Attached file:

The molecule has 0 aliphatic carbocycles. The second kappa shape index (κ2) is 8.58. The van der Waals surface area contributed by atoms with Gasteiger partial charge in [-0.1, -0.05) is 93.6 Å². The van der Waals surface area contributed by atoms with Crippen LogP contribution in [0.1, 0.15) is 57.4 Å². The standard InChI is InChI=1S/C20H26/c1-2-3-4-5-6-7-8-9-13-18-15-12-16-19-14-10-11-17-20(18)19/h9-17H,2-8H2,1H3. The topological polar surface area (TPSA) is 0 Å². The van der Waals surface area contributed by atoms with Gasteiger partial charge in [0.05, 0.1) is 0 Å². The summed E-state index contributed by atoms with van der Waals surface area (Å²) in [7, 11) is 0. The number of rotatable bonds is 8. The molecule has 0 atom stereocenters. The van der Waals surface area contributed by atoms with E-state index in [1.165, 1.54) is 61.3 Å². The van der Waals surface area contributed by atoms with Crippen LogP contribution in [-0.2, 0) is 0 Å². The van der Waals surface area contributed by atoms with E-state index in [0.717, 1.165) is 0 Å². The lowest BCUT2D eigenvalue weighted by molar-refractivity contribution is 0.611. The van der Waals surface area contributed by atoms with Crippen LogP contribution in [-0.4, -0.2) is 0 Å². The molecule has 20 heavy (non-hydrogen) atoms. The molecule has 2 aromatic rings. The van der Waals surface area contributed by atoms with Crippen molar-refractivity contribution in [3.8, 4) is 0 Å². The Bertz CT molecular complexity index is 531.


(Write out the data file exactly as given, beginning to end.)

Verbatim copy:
The molecule has 0 aliphatic carbocycles. The second kappa shape index (κ2) is 8.58. The van der Waals surface area contributed by atoms with Gasteiger partial charge in [-0.1, -0.05) is 93.6 Å². The van der Waals surface area contributed by atoms with Crippen LogP contribution in [0.1, 0.15) is 57.4 Å². The standard InChI is InChI=1S/C20H26/c1-2-3-4-5-6-7-8-9-13-18-15-12-16-19-14-10-11-17-20(18)19/h9-17H,2-8H2,1H3. The topological polar surface area (TPSA) is 0 Å². The van der Waals surface area contributed by atoms with Gasteiger partial charge in [0.05, 0.1) is 0 Å². The summed E-state index contributed by atoms with van der Waals surface area (Å²) in [7, 11) is 0. The number of rotatable bonds is 8. The molecule has 0 atom stereocenters. The van der Waals surface area contributed by atoms with E-state index in [1.165, 1.54) is 61.3 Å². The van der Waals surface area contributed by atoms with Crippen LogP contribution in [-0.2, 0) is 0 Å². The van der Waals surface area contributed by atoms with E-state index in [0.717, 1.165) is 0 Å². The lowest BCUT2D eigenvalue weighted by molar-refractivity contribution is 0.611. The van der Waals surface area contributed by atoms with Crippen LogP contribution in [-0.4, -0.2) is 0 Å². The molecule has 20 heavy (non-hydrogen) atoms. The molecule has 2 aromatic rings. The van der Waals surface area contributed by atoms with Crippen molar-refractivity contribution in [3.8, 4) is 0 Å². The Bertz CT molecular complexity index is 531.